Chad Davidson and senior mass communications student Allayah Carr worked together to establish the new UWG poetry club Stanza. Carr originally noticed the need for the club while listening to UWG alumna Diamond Forde speak in Davidson’s advanced creative writing poetry course.
Forde discussed how difficult it can be to find an MFA program and the challenges of actually pursuing the degree. In order to teach poetry at the college level, one would need to acquire his or her MFA. This spoke to Carr as Forde mentioned all of the competitions and events she joined in college and still struggled to find a program that would adhere to what she wanted to do.
Once Carr became aware of the difficulty of acquiring an MFA, she realized the necessity of a poetry club at UWG and how it could help students who have not taken poetry courses but may be interested in the form of expression.
To reach out to potential members, Carr invited students from her poetry class to join.
Stanza’s first meeting was held Friday, March 13, and currently has about five members that regularly attend meetings. The group meets in room 102 in Pafford on Fridays at noon. The club is reaching out to potential members through social media and by word of mouth.
Carr’s hopes that the university will recognize the need to broaden majors and minors for upcoming students and will see the benefit of implementing a new poetry concentration. UWG only offers poetry and fiction courses under the creative writing minor, which requires students to take two introductory courses and two advanced/intermediate courses. When choosing these courses, students must choose between poetry and fiction or non-fiction.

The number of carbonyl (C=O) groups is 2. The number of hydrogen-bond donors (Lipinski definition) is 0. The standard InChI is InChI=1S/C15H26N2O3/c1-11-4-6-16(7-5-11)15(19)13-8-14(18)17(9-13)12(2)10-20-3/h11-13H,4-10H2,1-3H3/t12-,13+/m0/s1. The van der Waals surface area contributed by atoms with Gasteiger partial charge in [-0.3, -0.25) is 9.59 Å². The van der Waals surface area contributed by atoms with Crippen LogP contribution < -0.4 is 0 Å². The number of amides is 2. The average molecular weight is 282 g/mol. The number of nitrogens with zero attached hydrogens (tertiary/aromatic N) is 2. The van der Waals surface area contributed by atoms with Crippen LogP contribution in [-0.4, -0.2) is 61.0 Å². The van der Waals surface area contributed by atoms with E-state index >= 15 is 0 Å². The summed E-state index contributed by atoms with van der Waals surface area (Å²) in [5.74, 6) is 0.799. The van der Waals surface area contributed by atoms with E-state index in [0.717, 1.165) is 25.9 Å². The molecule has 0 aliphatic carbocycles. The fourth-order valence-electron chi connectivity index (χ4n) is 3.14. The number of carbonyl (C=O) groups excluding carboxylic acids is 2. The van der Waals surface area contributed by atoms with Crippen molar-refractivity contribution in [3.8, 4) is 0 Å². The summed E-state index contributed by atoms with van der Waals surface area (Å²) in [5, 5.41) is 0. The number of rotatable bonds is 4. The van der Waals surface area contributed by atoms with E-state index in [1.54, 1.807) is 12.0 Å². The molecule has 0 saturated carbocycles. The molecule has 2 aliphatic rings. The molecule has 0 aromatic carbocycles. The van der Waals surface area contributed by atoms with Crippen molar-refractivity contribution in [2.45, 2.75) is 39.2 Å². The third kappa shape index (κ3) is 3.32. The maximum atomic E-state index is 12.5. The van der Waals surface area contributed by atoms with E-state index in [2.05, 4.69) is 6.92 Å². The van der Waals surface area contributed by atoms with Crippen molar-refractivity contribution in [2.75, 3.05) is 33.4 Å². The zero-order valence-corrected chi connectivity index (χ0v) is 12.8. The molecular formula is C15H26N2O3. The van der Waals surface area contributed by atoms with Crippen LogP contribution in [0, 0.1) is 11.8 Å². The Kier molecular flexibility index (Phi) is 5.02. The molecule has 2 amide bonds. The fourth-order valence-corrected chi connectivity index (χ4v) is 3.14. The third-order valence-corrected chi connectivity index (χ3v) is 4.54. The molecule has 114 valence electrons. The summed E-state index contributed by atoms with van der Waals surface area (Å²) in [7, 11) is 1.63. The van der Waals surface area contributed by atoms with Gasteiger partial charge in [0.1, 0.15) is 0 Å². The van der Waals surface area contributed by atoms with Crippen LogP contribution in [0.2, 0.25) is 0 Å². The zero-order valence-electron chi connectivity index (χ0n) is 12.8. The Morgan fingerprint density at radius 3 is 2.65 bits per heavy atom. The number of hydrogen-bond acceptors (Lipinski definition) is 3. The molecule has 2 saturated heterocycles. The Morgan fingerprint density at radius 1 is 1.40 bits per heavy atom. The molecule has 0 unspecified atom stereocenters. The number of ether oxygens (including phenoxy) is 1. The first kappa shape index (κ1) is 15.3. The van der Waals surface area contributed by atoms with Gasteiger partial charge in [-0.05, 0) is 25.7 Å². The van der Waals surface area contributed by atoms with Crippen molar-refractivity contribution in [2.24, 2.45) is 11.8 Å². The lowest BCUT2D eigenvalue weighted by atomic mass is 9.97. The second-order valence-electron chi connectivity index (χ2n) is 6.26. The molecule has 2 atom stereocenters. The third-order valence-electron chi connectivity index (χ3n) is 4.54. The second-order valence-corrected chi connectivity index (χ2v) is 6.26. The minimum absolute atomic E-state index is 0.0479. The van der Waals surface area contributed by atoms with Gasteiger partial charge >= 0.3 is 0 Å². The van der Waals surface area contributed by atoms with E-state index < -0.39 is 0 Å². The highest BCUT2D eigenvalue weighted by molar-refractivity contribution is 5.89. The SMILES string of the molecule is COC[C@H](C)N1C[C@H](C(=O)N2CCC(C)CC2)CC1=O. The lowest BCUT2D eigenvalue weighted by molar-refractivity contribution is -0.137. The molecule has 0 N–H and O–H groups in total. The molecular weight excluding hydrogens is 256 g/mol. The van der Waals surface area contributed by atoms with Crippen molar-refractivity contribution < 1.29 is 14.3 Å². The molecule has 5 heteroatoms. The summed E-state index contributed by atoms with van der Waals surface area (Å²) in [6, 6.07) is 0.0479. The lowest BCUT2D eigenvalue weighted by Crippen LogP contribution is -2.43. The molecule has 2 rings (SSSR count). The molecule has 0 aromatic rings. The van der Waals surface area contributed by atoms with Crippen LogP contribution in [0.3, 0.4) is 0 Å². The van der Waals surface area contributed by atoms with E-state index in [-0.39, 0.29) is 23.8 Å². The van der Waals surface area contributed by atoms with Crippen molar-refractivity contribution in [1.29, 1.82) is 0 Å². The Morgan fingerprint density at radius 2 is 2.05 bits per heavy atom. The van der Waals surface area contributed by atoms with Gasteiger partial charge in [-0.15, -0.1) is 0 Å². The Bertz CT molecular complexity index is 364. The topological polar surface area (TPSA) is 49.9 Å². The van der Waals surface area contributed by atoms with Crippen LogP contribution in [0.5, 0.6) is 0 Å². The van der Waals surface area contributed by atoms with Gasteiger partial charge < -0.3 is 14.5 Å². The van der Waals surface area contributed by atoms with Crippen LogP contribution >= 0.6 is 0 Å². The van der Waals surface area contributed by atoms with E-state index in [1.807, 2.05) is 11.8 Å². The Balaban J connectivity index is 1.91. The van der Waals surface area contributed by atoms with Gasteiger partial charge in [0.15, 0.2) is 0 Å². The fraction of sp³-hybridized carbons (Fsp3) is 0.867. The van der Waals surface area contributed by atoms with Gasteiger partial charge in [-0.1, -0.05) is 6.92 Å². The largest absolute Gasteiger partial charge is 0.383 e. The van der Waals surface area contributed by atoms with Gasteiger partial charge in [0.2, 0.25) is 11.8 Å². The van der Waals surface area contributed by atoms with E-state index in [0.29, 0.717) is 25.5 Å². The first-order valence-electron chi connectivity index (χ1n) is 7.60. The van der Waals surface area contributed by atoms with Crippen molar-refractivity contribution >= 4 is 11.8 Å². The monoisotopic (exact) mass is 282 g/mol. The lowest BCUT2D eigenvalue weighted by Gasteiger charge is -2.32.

The club as a whole would like to see growth occur as they reach out to more and more students. Stanza wants to invite members from all types of writing backgrounds.
“It’s almost better to have someone at a different place than you are writing wise,” said Stanza’s Vice President Rachel Barda. “Students that maybe don’t have as much experience can show higher-level members things that they maybe have forgotten and inspire their writing.”
Barda also went on to say how hard Carr has worked at her endeavors and how helpful the club is for those wanting feedback on their work.
“Poetry classes don’t offer as much work shopping as the club does,” said Barda. “Writers pay up to thousands of dollars to receive professional feedback for their work while Stanza offers this for free. [Carr] wants to make the club as realistic and true to form as possible.”